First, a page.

However, the nations would also grow in their knowledge of God through the witness and life of Israel as a nation. Though certainly an implication of the majority of the arguments in the book, Kaiser does little to address explicitly the witness of Israel through display of their moral excellence. However, he does mention the servant role for Israel as a “light to the Gentiles” (58) is connected to God’s plan for the “priesthood of all believers” (15). As a kingdom of priests, Israel was called to walk in holiness according to the Law. Therefore, the nations would come to know God through the life and moral witness of Israel. Although this idea certainly is an important element to Israel’s role as a light to the nations, the argument is not demonstrated so explicitly in this book. Perhaps it would have bolstered the case for the personal responsibility of Israel in their call to holiness and how this impacted the nations. As God establishes his Covenant people of Israel and continually reveals himself through them by His work, there is a certain “on the ground” perspective of Israel’s obligation to the nations through their daily living. Kaiser does make an important link, however, to this idea in demonstrating the importance of the Mosaic legislation regarding how Israel was to relate to the sojourner and foreigner. He states, “it is not outlandish to think that the Lord was simultaneously extending the offer of salvation to others in addition to Israel” (16). Therefore, this promise of blessing to Israel quite literally carried with it a command to be a blessing to the nations- that blessing climatically inviting all to share in the blessings of God.
Kaiser’s examination of God’s design and plan for blessing certainly seems to carry with it substantial Biblical evidence. Moreover, it seems to demonstrate a consistency in the character of God that alternative interpretations lack; for God to offer new life in Christ to anyone who would believe in faith regardless of who they are, demonstrates a concern for those outside his covenant people. There would be a strange inconsistency with the character of God to conclude his heart only a few generations prior was fixed only on Israel. Rather, in embracing the idea that God’s heart has always been for the nations, there is a remarkable consistency with the purpose and design for God’s people to be a light. Moreover, there should be some consistency with Israel’s proclaiming the praises of God before the nations in the Psalms (32) and Paul’s mission to the Gentiles in the New Testament.
As Kaiser argues in the text, Israel’s verbal witness to the Gentiles “had always been at the heart of all that God had wanted to do and that he had called Israel and all believers to do” (81). It is fitting that the Gospel would be proclaimed to the Gentiles if, in fact, God’s purpose had been to reach them through his Church. Although there is a distinction between Israel and the New Testament Church, Kaiser would argue that there is only one people of God (16). Therefore, there is no real distinction between Israel’s call to the nations and that of the New Testament believers call to make disciples of all nations. As Israel labored in their day to invite people to share in the Covenant promise that a redeemer would come, the Church likewise pleads with the world to enter into the same hope and into a universal Kingdom inaugurated at the resurrection of Christ. There is a remarkable consistency in the practical missiological implications for God’s people that Kaiser demonstrates through examples of individual Gentiles that came to know Yahweh such as Melchizedek (38), who was even considered a priest of God! In short, the Gentiles “had to be brought to the light” (31) and Israel’s participation in the mission of God made this blessing a priority.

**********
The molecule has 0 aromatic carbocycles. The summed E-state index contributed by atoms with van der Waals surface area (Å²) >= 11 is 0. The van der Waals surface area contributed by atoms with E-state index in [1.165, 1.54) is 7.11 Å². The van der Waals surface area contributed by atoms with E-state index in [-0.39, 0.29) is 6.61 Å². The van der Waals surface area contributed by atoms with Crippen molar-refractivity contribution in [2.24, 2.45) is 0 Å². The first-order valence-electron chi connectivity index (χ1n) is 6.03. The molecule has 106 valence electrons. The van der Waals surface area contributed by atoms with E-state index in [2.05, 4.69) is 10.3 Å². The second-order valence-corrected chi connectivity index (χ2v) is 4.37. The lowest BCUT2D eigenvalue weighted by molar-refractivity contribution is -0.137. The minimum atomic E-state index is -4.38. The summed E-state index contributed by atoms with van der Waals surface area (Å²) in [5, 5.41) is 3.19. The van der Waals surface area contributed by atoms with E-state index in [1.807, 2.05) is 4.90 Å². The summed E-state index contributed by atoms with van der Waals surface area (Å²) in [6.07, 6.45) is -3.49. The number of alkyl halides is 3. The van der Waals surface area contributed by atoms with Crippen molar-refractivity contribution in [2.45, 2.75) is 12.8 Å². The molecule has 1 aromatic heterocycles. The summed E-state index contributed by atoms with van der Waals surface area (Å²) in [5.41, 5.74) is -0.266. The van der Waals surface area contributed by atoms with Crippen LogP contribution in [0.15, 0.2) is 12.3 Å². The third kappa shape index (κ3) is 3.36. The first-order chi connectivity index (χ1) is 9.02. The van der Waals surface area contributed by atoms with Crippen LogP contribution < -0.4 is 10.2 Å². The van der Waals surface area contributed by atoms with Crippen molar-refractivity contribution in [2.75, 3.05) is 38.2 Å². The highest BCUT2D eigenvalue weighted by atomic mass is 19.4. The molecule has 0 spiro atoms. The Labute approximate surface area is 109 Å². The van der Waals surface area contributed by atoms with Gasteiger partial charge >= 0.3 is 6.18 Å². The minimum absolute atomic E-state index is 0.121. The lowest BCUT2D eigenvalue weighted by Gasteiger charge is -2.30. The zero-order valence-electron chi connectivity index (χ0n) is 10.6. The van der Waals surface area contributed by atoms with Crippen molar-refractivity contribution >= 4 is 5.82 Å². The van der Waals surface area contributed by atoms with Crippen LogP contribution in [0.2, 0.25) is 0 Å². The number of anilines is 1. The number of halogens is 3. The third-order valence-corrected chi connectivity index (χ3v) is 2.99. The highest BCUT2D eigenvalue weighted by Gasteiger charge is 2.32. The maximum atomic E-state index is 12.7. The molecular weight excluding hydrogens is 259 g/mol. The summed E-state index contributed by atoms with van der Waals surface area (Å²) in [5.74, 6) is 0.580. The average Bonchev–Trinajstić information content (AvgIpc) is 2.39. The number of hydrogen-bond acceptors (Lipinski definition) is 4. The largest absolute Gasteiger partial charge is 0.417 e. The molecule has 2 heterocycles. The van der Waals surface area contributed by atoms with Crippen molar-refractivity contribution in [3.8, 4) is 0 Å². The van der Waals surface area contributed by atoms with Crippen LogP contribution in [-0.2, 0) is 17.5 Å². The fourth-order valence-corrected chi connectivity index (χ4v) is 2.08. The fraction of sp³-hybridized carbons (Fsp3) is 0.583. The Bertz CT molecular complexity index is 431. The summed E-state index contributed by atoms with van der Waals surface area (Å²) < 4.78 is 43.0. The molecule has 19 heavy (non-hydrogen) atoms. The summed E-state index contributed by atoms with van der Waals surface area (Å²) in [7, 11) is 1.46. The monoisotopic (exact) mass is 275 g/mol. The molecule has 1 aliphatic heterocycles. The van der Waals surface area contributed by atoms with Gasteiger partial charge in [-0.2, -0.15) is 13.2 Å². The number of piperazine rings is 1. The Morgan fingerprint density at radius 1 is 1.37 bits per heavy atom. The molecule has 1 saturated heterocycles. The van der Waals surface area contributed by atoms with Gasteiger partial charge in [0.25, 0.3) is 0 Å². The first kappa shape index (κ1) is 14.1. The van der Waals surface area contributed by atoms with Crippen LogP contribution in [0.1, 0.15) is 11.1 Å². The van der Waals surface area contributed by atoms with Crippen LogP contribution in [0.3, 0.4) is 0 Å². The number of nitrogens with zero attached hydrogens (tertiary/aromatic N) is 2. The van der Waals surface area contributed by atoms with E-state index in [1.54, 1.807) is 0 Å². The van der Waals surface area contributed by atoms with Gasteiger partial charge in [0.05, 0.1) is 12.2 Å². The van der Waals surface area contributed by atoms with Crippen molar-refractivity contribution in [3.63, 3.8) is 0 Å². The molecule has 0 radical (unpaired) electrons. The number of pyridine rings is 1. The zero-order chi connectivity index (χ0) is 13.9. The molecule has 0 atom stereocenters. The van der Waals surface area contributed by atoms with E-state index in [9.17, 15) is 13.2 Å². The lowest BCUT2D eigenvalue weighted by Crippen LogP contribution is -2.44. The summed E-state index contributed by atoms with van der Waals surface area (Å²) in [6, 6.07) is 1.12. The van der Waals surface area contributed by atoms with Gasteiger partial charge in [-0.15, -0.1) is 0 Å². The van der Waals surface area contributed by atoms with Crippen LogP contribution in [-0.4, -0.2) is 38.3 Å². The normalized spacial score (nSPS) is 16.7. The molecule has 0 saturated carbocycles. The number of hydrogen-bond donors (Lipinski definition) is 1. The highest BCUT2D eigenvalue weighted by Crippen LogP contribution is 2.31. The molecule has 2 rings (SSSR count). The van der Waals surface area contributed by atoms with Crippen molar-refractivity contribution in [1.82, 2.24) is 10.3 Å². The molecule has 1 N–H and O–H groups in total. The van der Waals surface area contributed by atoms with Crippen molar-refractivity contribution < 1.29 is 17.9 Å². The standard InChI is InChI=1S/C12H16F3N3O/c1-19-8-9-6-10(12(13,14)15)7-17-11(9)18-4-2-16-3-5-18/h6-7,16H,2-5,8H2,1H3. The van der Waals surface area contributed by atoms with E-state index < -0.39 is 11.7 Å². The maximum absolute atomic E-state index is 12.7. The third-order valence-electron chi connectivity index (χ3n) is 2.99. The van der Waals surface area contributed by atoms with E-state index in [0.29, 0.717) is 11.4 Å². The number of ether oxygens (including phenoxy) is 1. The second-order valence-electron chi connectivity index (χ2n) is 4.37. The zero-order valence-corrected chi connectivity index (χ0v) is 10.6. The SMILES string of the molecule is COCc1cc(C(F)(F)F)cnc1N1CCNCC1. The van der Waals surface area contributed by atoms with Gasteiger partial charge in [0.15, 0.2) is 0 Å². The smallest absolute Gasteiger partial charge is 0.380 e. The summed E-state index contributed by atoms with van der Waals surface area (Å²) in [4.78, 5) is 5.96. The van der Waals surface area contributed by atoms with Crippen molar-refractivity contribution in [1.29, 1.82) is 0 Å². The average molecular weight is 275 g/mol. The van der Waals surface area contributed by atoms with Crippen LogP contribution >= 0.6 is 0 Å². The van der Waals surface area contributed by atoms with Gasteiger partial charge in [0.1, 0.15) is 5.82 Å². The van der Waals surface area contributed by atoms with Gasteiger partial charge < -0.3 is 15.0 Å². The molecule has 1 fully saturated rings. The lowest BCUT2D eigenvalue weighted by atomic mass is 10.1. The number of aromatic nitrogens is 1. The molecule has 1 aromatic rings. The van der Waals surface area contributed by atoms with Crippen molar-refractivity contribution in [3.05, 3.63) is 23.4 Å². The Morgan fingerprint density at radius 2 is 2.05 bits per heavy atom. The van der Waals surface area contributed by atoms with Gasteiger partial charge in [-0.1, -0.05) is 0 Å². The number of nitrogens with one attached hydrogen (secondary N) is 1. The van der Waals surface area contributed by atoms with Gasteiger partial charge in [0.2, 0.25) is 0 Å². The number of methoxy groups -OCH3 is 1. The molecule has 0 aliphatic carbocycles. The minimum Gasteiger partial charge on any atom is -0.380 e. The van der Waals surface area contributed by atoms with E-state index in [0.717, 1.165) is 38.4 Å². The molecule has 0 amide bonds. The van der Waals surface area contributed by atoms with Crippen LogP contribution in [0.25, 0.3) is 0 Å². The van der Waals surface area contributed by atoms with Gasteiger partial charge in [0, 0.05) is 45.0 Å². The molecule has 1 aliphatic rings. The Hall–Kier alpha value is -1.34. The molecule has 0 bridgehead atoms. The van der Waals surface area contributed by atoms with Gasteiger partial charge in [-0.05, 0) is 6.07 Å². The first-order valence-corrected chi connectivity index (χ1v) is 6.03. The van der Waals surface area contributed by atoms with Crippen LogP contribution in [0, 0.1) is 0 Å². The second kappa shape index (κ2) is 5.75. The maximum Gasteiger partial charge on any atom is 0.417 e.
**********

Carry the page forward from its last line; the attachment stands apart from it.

In summary, this book provides an incredibly thorough and helpful overlay for interpreting the Scriptures in a way that demonstrates God’s central plan to bless the nations through His people. Moreover, the missiological implications of God’s commands for and dealings with Israel are fundamentally applicable for the Church today. Kaiser provides insight into the remarkable consistency between the call of Israel reflexively bless the nations and the call of God’s Church to make disciples of Christ. The promise-plan of God is an unchanging impetus for all of redemptive history and the calling for God’s people to participate in His plan for the nations to come to know Him.
You can pick up a copy of Mission in the Old Testament: Israel as a Light to the Nations here.